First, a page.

The Madhya Pradesh High Court in the case of Bhoora Ahirwar vs Police Station Mohangarh (CRIMINAL APPEAL No. 159 of 2014) upheld that heat of passion requires that there must be no time for the passions to cool down to claim the benefit of Exception 4 to Section 300 IPC.
Facts of the case: Complainant/deceased Jassu sold the land of his house to Asharam of his village whereas accused Bhoora Ahirwar intended to purchase the land, whereupon, he was having enmity. At about 8.30 P.M., deceased Jassu was going for listening Bhajan and on the way, accused Bhoora was lying on the bed (Charpai). As the way was narrow, therefore, he asked the accused to give the way but he started abusing and did not give the way to the deceased. Upon stopping by deceased Jassu, accused Bhoora stood up and assaulted the deceased with lathi on the left side of the head, resultantly, deceased fell down then appellant also caused Lathi blow on thigh of the left leg and right hand. The incident was reported to the police by the deceased himself whereupon the police registered the case under Section 302 of the IPC.
Counsel for the appellant argued that there was no previous enmity of the accused with the deceased. Story of a dispute about land had been developed later on. He further submitted that even if the whole prosecution story was to be believed to be true then also no offense under Section 302 of the IPC was made out and at the most offense under Section 304 Part-II of the IPC would be made out against the appellant because the incident occurred suddenly without any premeditation and the case of the appellant falls within the exception 4 to Section 300 of the IPC.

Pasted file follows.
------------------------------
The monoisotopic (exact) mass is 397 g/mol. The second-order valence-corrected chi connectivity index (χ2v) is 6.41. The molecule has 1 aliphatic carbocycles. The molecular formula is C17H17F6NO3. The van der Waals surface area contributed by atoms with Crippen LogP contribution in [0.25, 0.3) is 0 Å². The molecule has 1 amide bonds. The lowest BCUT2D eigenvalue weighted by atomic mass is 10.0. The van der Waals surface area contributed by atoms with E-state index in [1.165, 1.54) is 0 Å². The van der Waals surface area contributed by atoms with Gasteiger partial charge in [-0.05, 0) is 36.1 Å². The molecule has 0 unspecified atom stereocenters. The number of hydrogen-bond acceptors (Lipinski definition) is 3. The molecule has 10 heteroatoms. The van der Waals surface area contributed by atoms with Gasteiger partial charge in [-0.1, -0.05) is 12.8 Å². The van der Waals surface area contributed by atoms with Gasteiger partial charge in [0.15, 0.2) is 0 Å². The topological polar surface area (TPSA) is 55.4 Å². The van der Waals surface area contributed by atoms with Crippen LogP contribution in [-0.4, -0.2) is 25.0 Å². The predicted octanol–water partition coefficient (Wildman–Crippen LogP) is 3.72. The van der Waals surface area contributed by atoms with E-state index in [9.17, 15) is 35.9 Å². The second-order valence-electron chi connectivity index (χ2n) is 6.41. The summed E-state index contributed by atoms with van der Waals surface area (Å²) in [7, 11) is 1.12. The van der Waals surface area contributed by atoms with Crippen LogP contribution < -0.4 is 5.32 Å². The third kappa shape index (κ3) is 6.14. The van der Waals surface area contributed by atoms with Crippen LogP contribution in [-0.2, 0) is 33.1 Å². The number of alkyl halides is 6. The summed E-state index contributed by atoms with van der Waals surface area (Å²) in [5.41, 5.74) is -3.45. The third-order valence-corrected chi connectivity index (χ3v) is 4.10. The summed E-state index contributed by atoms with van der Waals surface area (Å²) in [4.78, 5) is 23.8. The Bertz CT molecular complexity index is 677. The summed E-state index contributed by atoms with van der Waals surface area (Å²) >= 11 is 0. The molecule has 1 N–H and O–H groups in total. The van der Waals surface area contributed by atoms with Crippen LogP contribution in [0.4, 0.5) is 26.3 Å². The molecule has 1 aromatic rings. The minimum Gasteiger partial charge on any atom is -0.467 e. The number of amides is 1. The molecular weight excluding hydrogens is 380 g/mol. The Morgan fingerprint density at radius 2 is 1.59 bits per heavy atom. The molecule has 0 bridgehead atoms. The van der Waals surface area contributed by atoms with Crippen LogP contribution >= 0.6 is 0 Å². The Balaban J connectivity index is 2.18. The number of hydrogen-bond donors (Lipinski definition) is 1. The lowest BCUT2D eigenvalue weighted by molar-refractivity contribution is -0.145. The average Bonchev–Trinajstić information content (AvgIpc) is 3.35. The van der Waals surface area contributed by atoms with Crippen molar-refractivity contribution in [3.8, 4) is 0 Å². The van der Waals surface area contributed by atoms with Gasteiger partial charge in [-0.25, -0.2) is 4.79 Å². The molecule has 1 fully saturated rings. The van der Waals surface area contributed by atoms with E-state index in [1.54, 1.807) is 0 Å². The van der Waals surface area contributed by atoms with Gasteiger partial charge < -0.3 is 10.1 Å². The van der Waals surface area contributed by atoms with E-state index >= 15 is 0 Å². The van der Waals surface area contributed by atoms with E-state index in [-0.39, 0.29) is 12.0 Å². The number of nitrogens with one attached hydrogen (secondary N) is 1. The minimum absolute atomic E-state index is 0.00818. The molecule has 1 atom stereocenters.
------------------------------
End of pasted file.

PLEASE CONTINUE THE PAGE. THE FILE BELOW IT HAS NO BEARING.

Judgment: The cour held that the witness testimonies do not prove that there was any premeditation to commit murder. None of the said witnesses had said anything about the pre-existing dispute over the sale of land to Asharam, whereas Kailash who are respectively son and wife of the deceased, were supposed to know the real dispute between the two.
The angle of pre-existing dispute over the land which was required just with a view to test the requisite ingredient about the premeditation, but the learned Court below had failed to consider this aspect of the matter and has also not recorded any finding regarding the premeditation. From the statement of the witnesses, it was established that the incident took place suddenly in the heat of passion and without any premeditation as the accused/appellant got annoyed due to a dispute that arose. If in a sudden quarrel a person in the heat of the moment picks up a weapon which is handy and causes injuries out of which only one proves fatal, he would be entitled to the benefit of the Exception provided he has not acted cruelly.
Apart from the incident being the result of a sudden quarrel without premeditation, the law requires that the offender should not have taken undue advantage or acted in a cruel or unusual manner to be able to claim the benefit of Exception 4 to Section 300 IPC. Heat of passion requires that there must be no time for the passions to cool down and in this case, the parties have worked themselves into a fury on account of the verbal altercation in the beginning. The weapon used to inflict the same and the circumstances in which the injury was inflicted do not suggest that the appellant had the intention to kill the deceased. The appellant had the knowledge that the injury inflicted by him was likely to cause the death of the deceased. The case would, therefore, more appropriately fall under Section 304 Part II of the IPC.
JUDGMENT REVIEWED BY : SHUBHANGI CHAUDHARY